"You get things like E coli and salmonella in them."
He said tea towels pose a similar risk but sponges were a greater threat because they were usually moist.
Keyboards and steering wheels

A heavily thrashed keyboard and mouse. (Getty)
Car steering wheels and computer keyboards are objects that are handled a number of times a day, possibly by more than one person and are rarely cleaned.
Sometimes the dirt that builds up on them can be visible but before it gets to that stage there is already a hive of microbial activity unfolding.
A study undertaken by Queen Mary University found 700 harmful bacteria per square inch on the average steering wheel, compare to 80 found on the average toilet.
"They contain bacteria but whether you can get something from them that poses a health risk is unlikely," Assoc. Professor Gordon said.
"They are usually a fairly non porous surface that dries out and the bacteria that live there may be things we have on our skin naturally anyway.
Bathroom mats 
A bacterial breeding ground. (Getty)
Lisa from The Simpsons once said that her mother's heart "won't just wipe clean like this bathroom countertop: it absorbs everything that touches it, like this bathroom rug."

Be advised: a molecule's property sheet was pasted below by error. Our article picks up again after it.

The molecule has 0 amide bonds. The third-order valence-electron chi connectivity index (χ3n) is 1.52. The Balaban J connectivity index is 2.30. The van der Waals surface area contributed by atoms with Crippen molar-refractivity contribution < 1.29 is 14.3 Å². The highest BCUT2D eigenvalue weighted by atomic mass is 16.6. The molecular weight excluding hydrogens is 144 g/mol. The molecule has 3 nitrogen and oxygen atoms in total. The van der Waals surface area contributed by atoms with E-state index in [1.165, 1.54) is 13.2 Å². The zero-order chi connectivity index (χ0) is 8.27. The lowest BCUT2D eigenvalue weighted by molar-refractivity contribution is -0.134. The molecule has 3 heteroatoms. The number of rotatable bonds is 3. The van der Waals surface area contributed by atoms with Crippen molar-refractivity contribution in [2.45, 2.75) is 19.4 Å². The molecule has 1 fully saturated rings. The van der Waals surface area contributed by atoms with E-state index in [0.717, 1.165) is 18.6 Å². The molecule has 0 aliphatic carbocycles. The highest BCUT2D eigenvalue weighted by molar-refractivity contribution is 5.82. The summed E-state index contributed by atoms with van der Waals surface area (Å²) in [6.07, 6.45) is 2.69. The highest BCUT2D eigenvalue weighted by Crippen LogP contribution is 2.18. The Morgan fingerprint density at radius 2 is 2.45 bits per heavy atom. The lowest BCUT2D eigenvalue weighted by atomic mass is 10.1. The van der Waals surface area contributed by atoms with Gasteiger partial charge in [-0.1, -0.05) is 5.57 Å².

Bathroom mats are a common bacterial breeding ground absorbing a number of harmful germs including fecal matter.
Fortunately most people, except perhaps small children, are unlikely to come into dangerous contact with them.
"There may be bacteria living there but they probably don’t come into contact with anybody," Assoc. Professor Gordon said.
Source: Associate Professor David Gordon, Queen Mary University, University of ArizonaAuthor: Martin Zavan. Approving editor: Henri Paget. |  13:00 AEST Wed Sep 5 2012Web:

Tuesday, April 10, 2012

Germs in your wallet can make you sick - tests prove it

Bio-Clean director Peter Guerin, conducted tests that show just how dirty money can be.
Peter GuerinGerms on money may be making unwary people sick - some notes are more than six times filthier than a public lavatory.